It’s a deep and talented collective, one for which our knowledge should continue to expand as resumes grow.

Do any “classes” in golf history compare? Well, it’s not like we’ve long been lumping successful players together based on when they completed their primary education. But there are other notable groups of players, based primarily on birthdate, relative competition and accomplishment.

Here’s a few on both the men’s and women’s side:

BORN IN 1912

Birthdate Player PGA Tour wins Major wins
Feb. 4, 1912 Byron Nelson 52 5
May 27, 1912 Sam Snead 82 7
Aug. 13, 1912 Ben Hogan 64 9

Born six months within one another. Only a threesome, but a Hall of Fame trio that combined for 198 PGA Tour wins and 21 majors.

BORN IN 1949

Birthdate Player PGA Tour wins Major wins
Sept. 4, 1949 Tom Watson 39 8
Dec. 5, 1949 Lanny Wadkins 21 1
Dec. 9, 1949 Tom Kite 19 1

Only 96 days separate these three Hall of Fame players. Extend the reach into March of 1950 and you'll get two-time U.S. Open winner Andy North.

BORN IN 1955

Birthdate Player PGA Tour wins Major wins
Jan. 30, 1955 Curtis Strange 17 2
Jan. 30, 1955 Payne Stewart 11 3
Feb. 10, 1955 Greg Norman 20 2

Another trio of Hall of Fame players. Strange and Stewart were born on the same day with Norman 11 days later. Fellow PGA Tour winners born in 1955: Scott Simpson, Scott Hoch and Loren Roberts.


Birthdate Player LPGA wins Major wins
Feb. 22, 1956 Amy Alcott 29 5
Oct. 14, 1956 Beth Daniel 33 1
Oct. 27, 1956 Patty Sheehan 35 6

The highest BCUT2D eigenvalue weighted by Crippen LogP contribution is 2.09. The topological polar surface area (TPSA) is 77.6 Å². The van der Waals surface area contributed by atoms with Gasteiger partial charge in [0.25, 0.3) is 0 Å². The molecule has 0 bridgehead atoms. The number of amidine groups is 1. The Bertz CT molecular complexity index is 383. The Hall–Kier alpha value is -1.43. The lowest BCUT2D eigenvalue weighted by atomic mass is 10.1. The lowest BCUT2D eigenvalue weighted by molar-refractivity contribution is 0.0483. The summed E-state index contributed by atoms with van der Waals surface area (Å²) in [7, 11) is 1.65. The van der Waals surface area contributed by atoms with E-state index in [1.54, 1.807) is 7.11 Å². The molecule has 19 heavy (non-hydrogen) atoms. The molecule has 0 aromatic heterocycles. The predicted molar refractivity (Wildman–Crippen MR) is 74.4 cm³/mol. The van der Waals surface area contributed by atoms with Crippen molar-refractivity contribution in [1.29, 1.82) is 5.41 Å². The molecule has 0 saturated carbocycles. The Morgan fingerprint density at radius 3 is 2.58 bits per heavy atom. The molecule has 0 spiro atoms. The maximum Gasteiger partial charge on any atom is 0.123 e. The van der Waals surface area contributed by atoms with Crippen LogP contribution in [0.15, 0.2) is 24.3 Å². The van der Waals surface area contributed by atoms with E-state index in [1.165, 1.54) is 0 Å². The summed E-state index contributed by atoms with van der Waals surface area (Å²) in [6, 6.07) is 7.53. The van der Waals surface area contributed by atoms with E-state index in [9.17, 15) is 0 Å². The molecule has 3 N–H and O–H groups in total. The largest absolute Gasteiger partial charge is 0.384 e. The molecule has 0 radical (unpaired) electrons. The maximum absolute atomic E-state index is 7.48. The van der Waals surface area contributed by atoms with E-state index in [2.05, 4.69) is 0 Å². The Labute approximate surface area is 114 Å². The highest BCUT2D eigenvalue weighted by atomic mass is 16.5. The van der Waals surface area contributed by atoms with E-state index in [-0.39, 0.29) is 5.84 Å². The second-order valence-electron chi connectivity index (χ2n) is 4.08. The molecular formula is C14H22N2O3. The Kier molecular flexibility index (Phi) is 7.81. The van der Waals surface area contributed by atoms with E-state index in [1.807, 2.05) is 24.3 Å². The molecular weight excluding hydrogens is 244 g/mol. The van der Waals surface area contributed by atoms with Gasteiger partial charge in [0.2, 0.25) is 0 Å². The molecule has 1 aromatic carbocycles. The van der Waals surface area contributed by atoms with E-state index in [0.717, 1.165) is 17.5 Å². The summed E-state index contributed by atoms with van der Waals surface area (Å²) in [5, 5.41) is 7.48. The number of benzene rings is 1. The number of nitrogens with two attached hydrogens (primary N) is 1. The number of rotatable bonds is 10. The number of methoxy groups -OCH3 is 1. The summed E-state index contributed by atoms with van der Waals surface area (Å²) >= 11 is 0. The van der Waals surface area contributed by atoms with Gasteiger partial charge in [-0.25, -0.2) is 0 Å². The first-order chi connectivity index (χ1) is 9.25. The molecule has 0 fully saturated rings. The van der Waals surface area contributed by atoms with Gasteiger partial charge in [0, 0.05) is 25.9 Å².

Jan. 6, 1957 Nancy Lopez 48 3

A little arbitrary here, but go with it. Four Hall of Famers on the women's side, all born within one year of each other. That's an average (!) career of 36 tour wins and nearly four majors.


Birthdate Player Euro (PGA Tour) wins Major wins
April 9, 1957 Seve Ballesteros 50 (9) 5
July 18, 1957 Nick Faldo 30 (9) 6
Aug. 27, 1957 Bernhard Langer 42 (3) 2
Feb. 9, 1958 Sandy Lyle 18 (6) 2
March 2, 1958 Ian Woosnam 29 (2) 1

The best 'class' of players Europe has to offer. Five born within a year of one another. Five Hall of Fame members. Five who transformed and globalized European golf.


Birthdate Player PGA Tour wins Major wins
Sept. 12, 1969 Angel Cabrera 3 2
Oct. 17, 1969 Ernie Els 19 4
May 12, 1970 Jim Furyk 17 1
May 12, 1970 Mike Weir 8 1
June 16, 1970 Phil Mickelson 42 5

Not a tight-knit group, but a little more global bonding in accordance to the PGA Tour's increased international reach. Add in worldwide wins – in excess of 200 combined – and this group is even more impressive.

BORN IN 1980

Birthdate Player PGA Tour wins Major wins
Jan. 9, 1980 Sergio Garcia 10 1
July 16, 1980 Adam Scott 13 1
July 30, 1980 Justin Rose 8 1

Could be three future Hall of Fame members here.

Editor's note: Golf Channel's editorial research unit contributed.